This forum has been closed.
Comment Sorting
Comments
     
by: Michael Nahra
May 10, 2013 12:37 AM
"The U.S. Defense Department says soldiers in Tripoli could not have reached Benghazi in time to rescue those who were killed and injured."
This would be true if they were riding camels to get from Tripoli to Benghazi, but it is my understanding that they were at the airport. Would that not infer flight? Also, why could not other military assets in the region respond? In the modern era we have assets in the area which could respond in less than an hour. Did someone sink our aircraft carrier in that region?

In Response

by: Mike from: Fairfax
May 10, 2013 2:43 PM
I think it's kind of ironic that we're still investigating the Boston marathon bombing but somehow we expect the state department to have known in advance who, when and where a bunch of thugs several thousand miles away in a country that wasn't cooperating with the US. Congressman Chaffetz is promoting several conspiracy theories at once, including Benghazi and the ammo lie.

Featured Videos

Your JavaScript is turned off or you have an old version of Adobe's Flash Player. Get the latest Flash player.
South Africa Sees Male Circumcision as Way to Reduce HIV Infectionsi
X
November 28, 2014 3:31 PM
South Africa remains plagued by AIDS despite massive government and NGO efforts on prevention and life-sustaining Anti-Retro-Viral programs. But the country has opened up another front to reduce new HIV infections: promoting circumcision. Emilie Iob reports for VOA News from a pioneering circumcision center in Orange Farm, Johannesburg.
Video

Video South Africa Sees Male Circumcision as Way to Reduce HIV Infections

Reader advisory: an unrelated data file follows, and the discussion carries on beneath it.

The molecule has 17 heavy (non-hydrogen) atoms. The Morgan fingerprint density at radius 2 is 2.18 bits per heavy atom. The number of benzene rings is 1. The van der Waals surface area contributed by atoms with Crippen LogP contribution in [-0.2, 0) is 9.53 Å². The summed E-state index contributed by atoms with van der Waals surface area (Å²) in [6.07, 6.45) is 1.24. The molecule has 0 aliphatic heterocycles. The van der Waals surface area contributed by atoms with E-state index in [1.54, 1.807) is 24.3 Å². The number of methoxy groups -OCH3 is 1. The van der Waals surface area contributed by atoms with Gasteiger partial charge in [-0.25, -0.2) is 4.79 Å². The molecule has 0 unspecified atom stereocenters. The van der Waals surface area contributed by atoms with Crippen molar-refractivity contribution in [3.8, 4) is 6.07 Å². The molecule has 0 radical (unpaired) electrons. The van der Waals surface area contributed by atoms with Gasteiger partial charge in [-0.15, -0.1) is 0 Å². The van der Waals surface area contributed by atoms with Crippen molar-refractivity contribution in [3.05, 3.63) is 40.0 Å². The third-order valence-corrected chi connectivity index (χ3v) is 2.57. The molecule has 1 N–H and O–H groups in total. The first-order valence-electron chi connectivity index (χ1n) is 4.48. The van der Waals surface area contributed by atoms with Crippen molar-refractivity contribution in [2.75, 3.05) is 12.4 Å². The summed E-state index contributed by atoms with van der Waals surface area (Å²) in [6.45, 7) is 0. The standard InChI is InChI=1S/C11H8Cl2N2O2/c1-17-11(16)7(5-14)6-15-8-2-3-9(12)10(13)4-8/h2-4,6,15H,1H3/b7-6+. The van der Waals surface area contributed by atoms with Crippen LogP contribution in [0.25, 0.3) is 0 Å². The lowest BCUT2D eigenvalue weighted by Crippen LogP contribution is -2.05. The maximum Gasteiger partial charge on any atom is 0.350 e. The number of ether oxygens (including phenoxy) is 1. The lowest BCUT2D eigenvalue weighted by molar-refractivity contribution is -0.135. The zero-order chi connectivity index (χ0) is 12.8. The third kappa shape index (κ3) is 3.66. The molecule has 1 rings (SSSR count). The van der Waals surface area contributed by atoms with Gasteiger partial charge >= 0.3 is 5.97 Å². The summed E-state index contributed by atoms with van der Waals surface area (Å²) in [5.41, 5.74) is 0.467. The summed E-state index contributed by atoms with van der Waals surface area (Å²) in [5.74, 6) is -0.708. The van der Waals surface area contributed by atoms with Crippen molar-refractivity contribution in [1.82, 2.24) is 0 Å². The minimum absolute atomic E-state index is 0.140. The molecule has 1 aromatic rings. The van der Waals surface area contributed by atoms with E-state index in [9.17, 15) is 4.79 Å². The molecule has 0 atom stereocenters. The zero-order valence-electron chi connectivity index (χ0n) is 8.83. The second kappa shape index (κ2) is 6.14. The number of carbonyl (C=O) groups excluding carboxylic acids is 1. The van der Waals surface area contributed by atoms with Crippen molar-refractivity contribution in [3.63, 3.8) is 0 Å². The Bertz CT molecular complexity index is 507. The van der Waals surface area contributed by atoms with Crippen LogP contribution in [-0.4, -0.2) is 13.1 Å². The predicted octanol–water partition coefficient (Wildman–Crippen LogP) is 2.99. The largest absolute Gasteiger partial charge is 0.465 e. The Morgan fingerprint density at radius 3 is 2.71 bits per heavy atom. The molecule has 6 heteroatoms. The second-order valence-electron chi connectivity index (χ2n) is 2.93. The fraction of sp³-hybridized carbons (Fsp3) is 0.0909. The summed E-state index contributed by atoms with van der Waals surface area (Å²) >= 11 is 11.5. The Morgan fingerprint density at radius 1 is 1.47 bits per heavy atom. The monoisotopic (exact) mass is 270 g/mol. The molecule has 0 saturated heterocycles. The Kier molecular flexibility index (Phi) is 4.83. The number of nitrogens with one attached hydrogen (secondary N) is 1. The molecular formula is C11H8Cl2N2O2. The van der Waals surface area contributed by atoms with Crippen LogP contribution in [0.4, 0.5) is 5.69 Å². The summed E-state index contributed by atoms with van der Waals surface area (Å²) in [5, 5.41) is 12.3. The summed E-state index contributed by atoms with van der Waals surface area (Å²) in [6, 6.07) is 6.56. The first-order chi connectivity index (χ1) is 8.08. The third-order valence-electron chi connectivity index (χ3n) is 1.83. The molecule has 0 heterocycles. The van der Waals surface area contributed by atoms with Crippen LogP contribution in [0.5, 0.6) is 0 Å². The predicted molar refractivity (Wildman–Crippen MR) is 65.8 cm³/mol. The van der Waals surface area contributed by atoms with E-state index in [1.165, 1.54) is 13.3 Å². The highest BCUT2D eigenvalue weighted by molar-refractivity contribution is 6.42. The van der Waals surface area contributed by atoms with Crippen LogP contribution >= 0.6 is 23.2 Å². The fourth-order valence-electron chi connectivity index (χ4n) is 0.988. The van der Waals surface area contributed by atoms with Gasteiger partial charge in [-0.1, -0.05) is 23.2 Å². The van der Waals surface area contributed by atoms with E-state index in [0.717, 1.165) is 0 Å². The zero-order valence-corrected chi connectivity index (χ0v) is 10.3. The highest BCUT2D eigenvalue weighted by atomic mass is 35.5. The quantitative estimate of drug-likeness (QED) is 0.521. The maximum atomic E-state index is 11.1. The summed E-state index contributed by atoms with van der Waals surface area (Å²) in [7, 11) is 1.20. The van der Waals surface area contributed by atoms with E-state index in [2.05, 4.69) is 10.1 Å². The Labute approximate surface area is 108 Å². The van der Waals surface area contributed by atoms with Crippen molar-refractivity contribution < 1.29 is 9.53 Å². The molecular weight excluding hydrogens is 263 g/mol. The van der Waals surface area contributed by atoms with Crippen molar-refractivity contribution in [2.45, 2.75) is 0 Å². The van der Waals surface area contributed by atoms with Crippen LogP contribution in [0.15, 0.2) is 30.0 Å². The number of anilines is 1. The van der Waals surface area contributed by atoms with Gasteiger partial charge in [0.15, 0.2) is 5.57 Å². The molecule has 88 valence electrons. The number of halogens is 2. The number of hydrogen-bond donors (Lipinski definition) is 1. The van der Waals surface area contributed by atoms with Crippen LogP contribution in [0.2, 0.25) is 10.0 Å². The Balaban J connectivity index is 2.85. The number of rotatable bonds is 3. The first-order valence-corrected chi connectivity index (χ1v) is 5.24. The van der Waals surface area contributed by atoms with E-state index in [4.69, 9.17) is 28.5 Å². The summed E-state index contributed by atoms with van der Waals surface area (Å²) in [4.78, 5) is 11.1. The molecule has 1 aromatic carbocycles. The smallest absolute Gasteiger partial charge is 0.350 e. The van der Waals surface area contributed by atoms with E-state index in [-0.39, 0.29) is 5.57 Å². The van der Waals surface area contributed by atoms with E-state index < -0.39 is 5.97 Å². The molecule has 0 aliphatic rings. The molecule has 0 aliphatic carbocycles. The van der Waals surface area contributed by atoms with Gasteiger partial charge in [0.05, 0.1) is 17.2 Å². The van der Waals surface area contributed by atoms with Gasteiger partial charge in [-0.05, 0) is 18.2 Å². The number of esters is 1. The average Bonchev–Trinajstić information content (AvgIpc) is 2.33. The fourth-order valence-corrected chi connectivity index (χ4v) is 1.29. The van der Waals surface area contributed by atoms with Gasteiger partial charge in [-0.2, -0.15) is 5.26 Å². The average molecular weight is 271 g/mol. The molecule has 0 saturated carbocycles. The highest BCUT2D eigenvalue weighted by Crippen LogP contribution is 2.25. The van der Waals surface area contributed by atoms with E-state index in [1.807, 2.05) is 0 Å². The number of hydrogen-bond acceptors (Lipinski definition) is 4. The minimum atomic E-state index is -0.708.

South Africa remains plagued by AIDS despite massive government and NGO efforts on prevention and life-sustaining Anti-Retro-Viral programs. But the country has opened up another front to reduce new HIV infections: promoting circumcision. Emilie Iob reports for VOA News from a pioneering circumcision center in Orange Farm, Johannesburg.
Video

Video To Make A Living, Nairobi Street Vendors Face Legal Hurdles, Physical Violence

The Nairobi City Council has been accused of brutality in dealing with hawkers in the Central Business District - in order to stop them from illegally selling their wares on the streets. Lenny Ruvaga has more for VOA News from the Kenyan capital.
Video

Video For Obama, Ferguson Violence is a Personal Issue

Throughout the crisis in Ferguson, Missouri, President Barack Obama has urged calm, restraint and respect for the rule of law. But the events in Ferguson have prompted him to call — more openly than he has before — for profound changes to end the racism and distrust that he believes still exists between whites and blacks in the United States. VOA White House correspondent Luis Ramirez reports.
Video

Video Online Magazine Gets Kids Discussing Big Questions

Teen culture in America is often criticized for being superficial. But an online magazine has been encouraging some teenagers to explore deeper issues, and rewarding their efforts. VOA religion reporter Jerome Socolovsky went to this year’s Kidspirit awards ceremony in New York.
Video